Also, many pro-life supporters, including me, do not have a problem with access to birth control. My husband and I have used it at various times in our marriage, and I think it is definitely a better option than getting pregnant and having an abortion. Christians may oppose the use of birth control among themselves because their sexual ethic is different than non-Christians, but they have no reason to impose that rule on non-Christians because the use of contraception does not harm another human being. It is a personal decision with personal consequences only.

    Finally, I totally agree about men and boys needing to be held to the same standards as women when it comes to this issue. As long as men are not required to take responsibility for the life they help to create, women will keep finding themselves pregnant and alone and afraid and will keep seeking abortions instead of being supported to bring a child into the world.

    Again, I can’t emphasize enough how many loving, compassionate, generous people are in the pro-life movement. They are people who don’t shoot abortion providers or hold up grotesque signs or think the answer is in electing the right politicians. Don’t judge us for a few bad apples, and we won’t judge you for the folks who tried to slander the Tebows for their very understated, sincere, and not at all pushy ad. Deal?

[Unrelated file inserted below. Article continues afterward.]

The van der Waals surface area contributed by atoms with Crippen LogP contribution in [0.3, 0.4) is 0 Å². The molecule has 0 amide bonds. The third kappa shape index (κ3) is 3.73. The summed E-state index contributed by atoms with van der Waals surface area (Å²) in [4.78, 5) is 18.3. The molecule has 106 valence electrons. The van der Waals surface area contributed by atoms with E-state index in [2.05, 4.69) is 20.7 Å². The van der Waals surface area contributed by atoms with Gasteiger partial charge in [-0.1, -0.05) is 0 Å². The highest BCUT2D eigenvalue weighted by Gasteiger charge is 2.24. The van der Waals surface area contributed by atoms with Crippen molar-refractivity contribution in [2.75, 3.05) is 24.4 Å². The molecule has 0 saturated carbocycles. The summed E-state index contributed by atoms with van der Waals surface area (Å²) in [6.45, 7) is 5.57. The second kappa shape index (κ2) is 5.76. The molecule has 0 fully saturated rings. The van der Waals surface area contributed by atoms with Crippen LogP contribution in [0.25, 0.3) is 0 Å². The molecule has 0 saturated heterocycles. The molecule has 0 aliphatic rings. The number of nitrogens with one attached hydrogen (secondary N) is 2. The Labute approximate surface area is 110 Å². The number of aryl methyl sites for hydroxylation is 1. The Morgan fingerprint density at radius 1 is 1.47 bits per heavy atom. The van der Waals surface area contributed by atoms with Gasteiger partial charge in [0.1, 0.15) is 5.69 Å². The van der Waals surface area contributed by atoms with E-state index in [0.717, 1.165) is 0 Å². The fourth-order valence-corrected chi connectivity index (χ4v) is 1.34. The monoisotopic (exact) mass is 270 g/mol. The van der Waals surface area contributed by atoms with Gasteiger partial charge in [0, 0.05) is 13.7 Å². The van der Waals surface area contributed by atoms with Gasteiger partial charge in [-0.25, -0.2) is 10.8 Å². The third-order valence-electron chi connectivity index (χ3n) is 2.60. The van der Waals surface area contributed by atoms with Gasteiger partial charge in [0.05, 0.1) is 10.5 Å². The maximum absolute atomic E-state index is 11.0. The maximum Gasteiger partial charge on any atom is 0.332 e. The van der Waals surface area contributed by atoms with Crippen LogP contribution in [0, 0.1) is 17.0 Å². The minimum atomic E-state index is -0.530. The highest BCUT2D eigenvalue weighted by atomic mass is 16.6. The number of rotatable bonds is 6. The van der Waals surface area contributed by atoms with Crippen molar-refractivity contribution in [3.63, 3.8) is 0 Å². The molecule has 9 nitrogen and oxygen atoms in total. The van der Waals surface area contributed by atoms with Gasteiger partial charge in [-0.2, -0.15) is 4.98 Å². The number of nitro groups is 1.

20. You are not hijacking the comment section and I am so happy to have you speaking so earnestly here. You have written some very thought-provoking things.
    I think the issue with the Tebows’ ad was not them expressing their opinions but the fact that it was aired during the Superbowl by a broadcasting company that has turned down other ads during the Superbowl for being too political. And, correct me if I am wrong, but wasn’t the ad paid for by an organization with the stated goal of legislating against abortion? Thereby making it a political ad. The issue is not with the Tebows (in my opinion) as they are perfectly within their rights to express themselves, but rather the corporate forces behind the ad.
    Again, thank you to everyone for this amazingly civilized debate. Please continue to see this space as a forum for this conversation.

  21. Interestingly, I am writing this comment on a break from the Diversity class I am currently teaching at a local university. I am talking tonight about something called the Fundamental Attribution Error – when we someone in our own group misbehaves we easy say “well, that was THAT person, not representing the whole group.” But when someone in another group misbehaves we tend to say “See, that’s what’s wrong with that other group.”